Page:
Man On A Ledge

Director    Asger Leth
Starring    Sam Worthington, Jamie Bell, Elizabeth Banks, Ed Harris, Edward Burns, Anthony Mackie, Genesis Rogriguez
Release    27 JAN (US) 3 FEB (UK)    Certificate 12A
3 stars


30th January 2012

Go into this cold turkey and you could be forgiven for thinking Man On A Ledge is a contemporary commentary on the current state of the economy. Let's look at the evidence, shall we? It's set in New York, there are mentions of "this economy" followed by tutting, Ed Harris wears a sharp suit and smokes cigars like a boss (lit with $100 bills I hope ) and, oh, there's a bloke perched on a ledge threatening to throw himself off.

But no, this isn't the case at all. Any hint of a social commentary about the financial crisis jumps straight off the roof around the time we see Jamie Bell's rubbish little beard and his girlfriend's ample cleavage and matching purple underwear. This ain't no Margin Call.

Instead, we have a gripping, well-written, fast-paced heist thriller with a twist. While fugitive Nick Cassidy (a mumbling Sam Worthington) stands perilously on the ledge of a high-rise New York hotel, claiming his innocence while gaining the attention of the entire city, his brother Joey (a film-stealing Jamie Bell) and his full-chested missus are quietly breaking into a diamond exchange across the street in a bid to prove Nick was set up by big dog on the block, David Englander (a delightfully devilish Ed Harris, giving precisely zero fucks).

They both agreed: their game of tag had got WAY out of hand.

With the help of a handy flashback, we discover Nick is an ex-cop serving a 25-year sentence for stealing a $40 million diamond, which, of course, he denies. After being given leave for a funeral, he makes a run for it and eventually ends up on the ledge of the hotel.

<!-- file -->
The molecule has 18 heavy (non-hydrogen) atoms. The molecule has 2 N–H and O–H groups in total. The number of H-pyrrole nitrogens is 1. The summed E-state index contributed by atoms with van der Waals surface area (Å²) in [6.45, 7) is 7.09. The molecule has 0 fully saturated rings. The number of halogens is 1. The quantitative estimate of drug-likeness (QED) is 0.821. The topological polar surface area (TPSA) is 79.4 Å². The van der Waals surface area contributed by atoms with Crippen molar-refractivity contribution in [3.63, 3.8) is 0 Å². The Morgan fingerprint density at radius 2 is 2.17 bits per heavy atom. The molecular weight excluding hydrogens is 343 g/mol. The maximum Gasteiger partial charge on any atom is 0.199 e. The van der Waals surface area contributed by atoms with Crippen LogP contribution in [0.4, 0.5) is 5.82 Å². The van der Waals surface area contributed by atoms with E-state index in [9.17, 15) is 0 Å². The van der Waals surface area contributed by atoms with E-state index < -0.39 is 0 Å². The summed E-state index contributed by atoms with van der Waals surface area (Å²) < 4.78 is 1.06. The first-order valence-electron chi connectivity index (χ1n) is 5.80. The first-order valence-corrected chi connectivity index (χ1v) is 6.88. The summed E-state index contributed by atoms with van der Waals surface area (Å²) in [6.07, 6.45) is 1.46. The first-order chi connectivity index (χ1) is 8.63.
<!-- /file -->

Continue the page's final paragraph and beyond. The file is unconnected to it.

Director Asger Leth does a bang-up job keeping everything chugging along at a steady pace. Elements of Phone Booth and Ocean's Eleven are thrown together to great effect and he takes his time revealing the intricacies of the story. What begins as a fairly simple premise explodes into a web of double-bluffs and unpredictable plot twists, and everything clicks nicely into place. Up until then we're as confused as the onlookers as to what the hell's going on, and with Leth flipping between Nick on the ledge and Joey going about his heist, we're never in one place long enough to get bored.

If necessary, N-Dubz would BREAK INTO THE CHARTS.

Leth and screenwriter Pablo Fenjves (also OJ Simpson's ghost writer) spend little time on back stories as insightful titbits become apparent throughout, which works well to some extent. Elizabeth Banks' negotiator, for example, is still haunted from unsuccessfully talking someone off a bridge. Not a particularly necessary point, but it makes her more human, rounded and sympathetic. On the flipside, Sam Worthington being an ex-cop serves little purpose other than to give his ex-partner Anthony Mackie something to do.

What ultimately knocks Man off his proverbial Ledge are the untied loose ends, unanswered questions and gaping plot holes left behind come the unnecessarily jolly credits. Not only does the ending feel completely out-of-place and tacked on, but the script gets careless with the complex details that made the previous 90 minutes such a tense, edge-of-the-seat thrill.

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